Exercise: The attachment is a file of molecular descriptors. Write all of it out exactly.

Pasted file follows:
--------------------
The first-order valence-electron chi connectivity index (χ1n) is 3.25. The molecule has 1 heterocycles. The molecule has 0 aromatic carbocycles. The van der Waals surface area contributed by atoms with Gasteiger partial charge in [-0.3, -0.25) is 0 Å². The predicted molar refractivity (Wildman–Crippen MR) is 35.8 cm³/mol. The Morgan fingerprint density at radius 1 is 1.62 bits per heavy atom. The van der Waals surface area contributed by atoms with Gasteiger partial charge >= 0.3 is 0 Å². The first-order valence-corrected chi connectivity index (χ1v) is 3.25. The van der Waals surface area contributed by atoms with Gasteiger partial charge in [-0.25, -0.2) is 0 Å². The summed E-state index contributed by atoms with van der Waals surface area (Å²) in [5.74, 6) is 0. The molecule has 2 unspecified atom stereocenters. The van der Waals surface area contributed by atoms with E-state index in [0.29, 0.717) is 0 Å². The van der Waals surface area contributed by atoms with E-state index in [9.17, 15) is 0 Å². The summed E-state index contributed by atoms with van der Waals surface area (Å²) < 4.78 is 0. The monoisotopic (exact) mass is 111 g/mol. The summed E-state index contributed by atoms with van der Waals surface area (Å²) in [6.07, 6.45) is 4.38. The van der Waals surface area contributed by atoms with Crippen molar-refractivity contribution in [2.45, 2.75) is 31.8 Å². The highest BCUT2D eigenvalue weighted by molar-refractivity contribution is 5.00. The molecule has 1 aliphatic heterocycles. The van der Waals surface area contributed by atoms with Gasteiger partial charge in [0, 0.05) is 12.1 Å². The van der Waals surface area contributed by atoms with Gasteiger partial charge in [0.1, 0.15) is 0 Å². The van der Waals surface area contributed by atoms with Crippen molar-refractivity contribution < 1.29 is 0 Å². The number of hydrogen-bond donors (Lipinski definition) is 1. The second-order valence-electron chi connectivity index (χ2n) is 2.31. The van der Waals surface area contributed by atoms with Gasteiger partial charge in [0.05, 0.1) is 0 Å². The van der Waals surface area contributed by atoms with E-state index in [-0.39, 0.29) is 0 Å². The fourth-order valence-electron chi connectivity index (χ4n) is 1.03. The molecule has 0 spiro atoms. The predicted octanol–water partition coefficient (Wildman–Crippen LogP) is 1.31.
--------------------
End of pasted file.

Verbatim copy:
The first-order valence-electron chi connectivity index (χ1n) is 3.25. The molecule has 1 heterocycles. The molecule has 0 aromatic carbocycles. The van der Waals surface area contributed by atoms with Gasteiger partial charge in [-0.3, -0.25) is 0 Å². The predicted molar refractivity (Wildman–Crippen MR) is 35.8 cm³/mol. The Morgan fingerprint density at radius 1 is 1.62 bits per heavy atom. The van der Waals surface area contributed by atoms with Gasteiger partial charge >= 0.3 is 0 Å². The first-order valence-corrected chi connectivity index (χ1v) is 3.25. The van der Waals surface area contributed by atoms with Gasteiger partial charge in [-0.25, -0.2) is 0 Å². The summed E-state index contributed by atoms with van der Waals surface area (Å²) in [5.74, 6) is 0. The molecule has 2 unspecified atom stereocenters. The van der Waals surface area contributed by atoms with E-state index in [0.29, 0.717) is 0 Å². The van der Waals surface area contributed by atoms with E-state index in [9.17, 15) is 0 Å². The summed E-state index contributed by atoms with van der Waals surface area (Å²) < 4.78 is 0. The monoisotopic (exact) mass is 111 g/mol. The summed E-state index contributed by atoms with van der Waals surface area (Å²) in [6.07, 6.45) is 4.38. The van der Waals surface area contributed by atoms with Crippen molar-refractivity contribution in [2.45, 2.75) is 31.8 Å². The highest BCUT2D eigenvalue weighted by molar-refractivity contribution is 5.00. The molecule has 1 aliphatic heterocycles. The van der Waals surface area contributed by atoms with Gasteiger partial charge in [0, 0.05) is 12.1 Å². The van der Waals surface area contributed by atoms with Gasteiger partial charge in [0.1, 0.15) is 0 Å². The van der Waals surface area contributed by atoms with Crippen molar-refractivity contribution < 1.29 is 0 Å². The number of hydrogen-bond donors (Lipinski definition) is 1. The second-order valence-electron chi connectivity index (χ2n) is 2.31. The van der Waals surface area contributed by atoms with Gasteiger partial charge in [0.05, 0.1) is 0 Å². The van der Waals surface area contributed by atoms with E-state index in [-0.39, 0.29) is 0 Å². The fourth-order valence-electron chi connectivity index (χ4n) is 1.03. The molecule has 0 spiro atoms. The predicted octanol–water partition coefficient (Wildman–Crippen LogP) is 1.31.